Seismic activity is tearing Africa apart, and scientists are geared up to watch the ripping landscape in an unprecedented set of observations.
It's liable to be a long, slow investigation.
The African and Arabian plates meet in the remote Afar desert of northern Ethiopia and have been going through a rifting process, at a speed of less than 1 inch per year, for the past 30 million years.
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This rifting formed the 186-mile Afar depression — and the Red Sea.
Occasionally, the buildup of pressure can lead to bursts of cataclysmic activity.
In September 2005, a chain of earthquakes caused hundreds of deep fractures, as reported that year.
In some spots the ground shifted some 26 feet, and magma, enough to fill a football stadium more than 2,000 times, was injected into a crack between the two plates.
More recent analysis showed that the Red Sea is parting as part of the phenomenon.
"Much of the activity between the continental shelves takes place deep underwater at the mid-ocean ridges," said Tim Wright, a geophysicist with the University of Leeds in England. "Ethiopia is the only place on the planet where we can see a continent splitting apart on dry land."
Wright and his team plan to monitor the movement of these plates — one of the fundamental processes taking place on Earth — and determine the properties of rock and magma below the surface.
This data will allow them to create a computer model that will simulate how magma moves through the Earth's crust to make and break continents.
"Afar is the only place on the planet where we can witness the final stages of continental breakup and the beginning of seafloor spreading," Wright said in an e-mail interview this week. "With this project, we'll be able to understand how this happens for the first time. It will be the first time anyone has collected the integrated, multi-disciplinary observations needed to understand continental breakup."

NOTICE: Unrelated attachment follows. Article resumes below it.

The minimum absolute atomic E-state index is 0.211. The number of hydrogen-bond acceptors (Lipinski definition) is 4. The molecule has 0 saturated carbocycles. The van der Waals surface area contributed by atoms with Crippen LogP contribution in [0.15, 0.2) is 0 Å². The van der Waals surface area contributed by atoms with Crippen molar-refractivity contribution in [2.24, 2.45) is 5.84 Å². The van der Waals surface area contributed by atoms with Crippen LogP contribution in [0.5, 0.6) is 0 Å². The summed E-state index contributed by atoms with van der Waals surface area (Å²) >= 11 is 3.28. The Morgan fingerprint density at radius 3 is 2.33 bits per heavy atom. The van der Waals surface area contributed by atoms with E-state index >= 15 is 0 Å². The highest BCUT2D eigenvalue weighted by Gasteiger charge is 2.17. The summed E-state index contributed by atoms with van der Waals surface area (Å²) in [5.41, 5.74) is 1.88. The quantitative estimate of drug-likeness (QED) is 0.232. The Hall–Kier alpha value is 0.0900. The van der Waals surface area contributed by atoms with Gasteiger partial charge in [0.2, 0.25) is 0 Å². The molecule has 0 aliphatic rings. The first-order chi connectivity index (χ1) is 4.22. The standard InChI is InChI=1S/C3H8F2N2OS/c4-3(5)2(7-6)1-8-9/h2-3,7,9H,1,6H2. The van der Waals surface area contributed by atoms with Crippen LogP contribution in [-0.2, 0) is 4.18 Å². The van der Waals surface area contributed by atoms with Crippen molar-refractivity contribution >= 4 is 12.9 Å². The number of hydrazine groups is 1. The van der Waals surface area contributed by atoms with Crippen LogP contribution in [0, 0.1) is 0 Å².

As the plates move away from each other, molten rock is seeping into the gaps. This filler cools down to form new land. A million years from now, the Red Sea could come pouring into the crevice.
The Gulf of Aden is an arm of the Arabian Sea situated between the southern coast of Yemen on the Arabian Peninsula and the northern coast of Somalia in eastern Africa.
Should the processes occurring today continue, the map of Africa will be forever changed, the researchers say.
"In geological terms, a million years is the blink of an eye," Wright said. "We don't precisely know what is going to happen, but we believe that it may turn parts of northern Ethiopia and Eritrea into an island, before a much larger land mass — the Horn of Africa — breaks off from the continent."
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